Builders group lines up in favor of mine

Builders group lines up in favor of mine

A group representing about 350 commercial builders statewide announced Thursday it has endorsed the proposed Rosemont Mine.

The Arizona Builders Alliance's board of directors decided unanimously to support the mine last month after taking a mine tour led by Rosemont Copper, said its Southern Arizona director, David Pittman.

It wasn't an easy decision because some members had negative feelings about the mine, he said, but the tour resolved the concerns.

"We went out and took the tour. Everyone came away really flabbergasted with what you would call their embracing of new technologies and sustainable mining practices," Pittman said Thursday. "I think if it's approved and allowed it will be the most environmentally sensitive mine in Arizona."

The mine would take 220 million pounds of copper yearly from the Santa Rita Mountains about 30 miles southeast of Tucson. It would employ hundreds, but has drawn opposition in part because it would also require use of more than 3,000 acres of Forest Service land for disposal of waste rock and mine tailings.

The mine has been endorsed by nine other business groups, including Tucson Metropolitan Chamber of Commerce, Northern Pima County Chamber of Commerce, Tucson Utility Contractors Association and Alliance of Construction Trades.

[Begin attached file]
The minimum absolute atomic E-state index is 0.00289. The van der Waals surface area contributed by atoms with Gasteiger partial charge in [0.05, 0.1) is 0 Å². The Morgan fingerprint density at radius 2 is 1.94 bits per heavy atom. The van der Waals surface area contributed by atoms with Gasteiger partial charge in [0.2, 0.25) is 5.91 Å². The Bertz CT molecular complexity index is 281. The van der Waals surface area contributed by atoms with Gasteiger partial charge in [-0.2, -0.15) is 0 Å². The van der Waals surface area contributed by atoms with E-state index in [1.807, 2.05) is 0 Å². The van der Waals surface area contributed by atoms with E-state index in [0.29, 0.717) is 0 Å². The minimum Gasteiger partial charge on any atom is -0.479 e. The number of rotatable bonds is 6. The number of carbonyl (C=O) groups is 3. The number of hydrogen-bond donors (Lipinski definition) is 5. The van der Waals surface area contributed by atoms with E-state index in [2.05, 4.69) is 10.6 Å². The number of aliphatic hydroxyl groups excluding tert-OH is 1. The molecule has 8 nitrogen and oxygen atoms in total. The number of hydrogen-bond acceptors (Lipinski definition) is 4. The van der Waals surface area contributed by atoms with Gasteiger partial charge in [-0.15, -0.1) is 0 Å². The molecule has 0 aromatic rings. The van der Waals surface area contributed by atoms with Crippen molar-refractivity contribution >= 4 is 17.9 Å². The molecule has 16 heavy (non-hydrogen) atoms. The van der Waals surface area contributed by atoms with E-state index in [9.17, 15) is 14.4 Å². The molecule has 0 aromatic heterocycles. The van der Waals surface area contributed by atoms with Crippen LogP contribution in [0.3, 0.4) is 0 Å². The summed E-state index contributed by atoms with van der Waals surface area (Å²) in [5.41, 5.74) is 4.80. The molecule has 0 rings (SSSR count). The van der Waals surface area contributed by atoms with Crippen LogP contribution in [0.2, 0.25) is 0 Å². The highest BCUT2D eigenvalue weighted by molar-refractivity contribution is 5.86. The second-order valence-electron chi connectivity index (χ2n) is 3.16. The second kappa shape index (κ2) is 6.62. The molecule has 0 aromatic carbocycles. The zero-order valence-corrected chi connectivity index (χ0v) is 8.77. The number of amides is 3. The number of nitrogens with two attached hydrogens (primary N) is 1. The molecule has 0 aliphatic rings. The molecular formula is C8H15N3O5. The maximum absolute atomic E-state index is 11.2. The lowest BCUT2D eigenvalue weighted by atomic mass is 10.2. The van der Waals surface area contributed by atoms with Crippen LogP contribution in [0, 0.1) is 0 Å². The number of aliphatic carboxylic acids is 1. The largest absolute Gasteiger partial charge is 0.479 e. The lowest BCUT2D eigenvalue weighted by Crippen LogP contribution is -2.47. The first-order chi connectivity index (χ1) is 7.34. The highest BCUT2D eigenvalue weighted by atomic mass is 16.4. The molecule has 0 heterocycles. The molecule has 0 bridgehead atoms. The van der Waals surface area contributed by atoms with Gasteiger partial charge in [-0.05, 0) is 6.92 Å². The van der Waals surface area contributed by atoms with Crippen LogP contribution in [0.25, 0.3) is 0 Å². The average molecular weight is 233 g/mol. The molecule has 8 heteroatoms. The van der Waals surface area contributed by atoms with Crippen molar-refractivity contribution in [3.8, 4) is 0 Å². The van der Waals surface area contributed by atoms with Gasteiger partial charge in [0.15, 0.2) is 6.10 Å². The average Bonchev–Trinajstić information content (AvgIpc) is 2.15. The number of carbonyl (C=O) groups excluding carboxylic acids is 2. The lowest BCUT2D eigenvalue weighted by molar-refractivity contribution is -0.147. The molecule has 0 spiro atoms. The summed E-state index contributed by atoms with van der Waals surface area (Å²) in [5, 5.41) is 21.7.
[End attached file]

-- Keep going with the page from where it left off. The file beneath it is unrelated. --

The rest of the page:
Opponents include numerous local governments and state legislators as well as many environmentalists and a number of tourist-oriented businesses.

Mine opponents said they were disappointed that the Arizona Builders Alliance made its decision without speaking to opposition groups, said Morris Farr, Save the Scenic Santa Ritas' vice president.

Pittman said members felt they got a really good presentation about the mine from the copper company. In fact, "I think it's been a lot easier to get the message from the opponents than from the company" when it comes to the media's reporting, he said.

"Arizona clearly needs the 2,100 jobs the mine would bring … and the more than $700 million per year in economic stimulus that would flow into Pima, Cochise and Santa Cruz counties during the 20-year life of the mine," Pittman said. "The Rosemont operation would result in the building of more than $900 million in roads and facilities, which would provide needed stimulus to the Southern Arizona commercial construction industry."

The ABA is a nonprofit trade group whose Southern Arizona members include about 150 general contractors, subcontractors, suppliers and professional service groups.

Alliance officials said they were particularly impressed with Rosemont's plans for reclaiming the mine site and for recharging Central Arizona Project water to compensate for groundwater pumped for the mine.

Rosemont Copper President and CEO Rod Pace said he was very pleased to have the alliance's support. "We are committed to setting a new standard in mining, using local companies and providing approximately 500 direct and 1,600 indirect, long-term jobs to Southern Arizona," Pace said. The company has also promised thousands of construction jobs during the two years the mine is under construction.

But Farr said, "Obviously, Rosemont does a good job of pushing the positive aspects of their program. I'm willing to bet they don't include negative aspects like the loss of jobs and declining property values" in tourist areas and other, residential areas near the mine site.

Contact reporter Tony Davis at or 806-7746.

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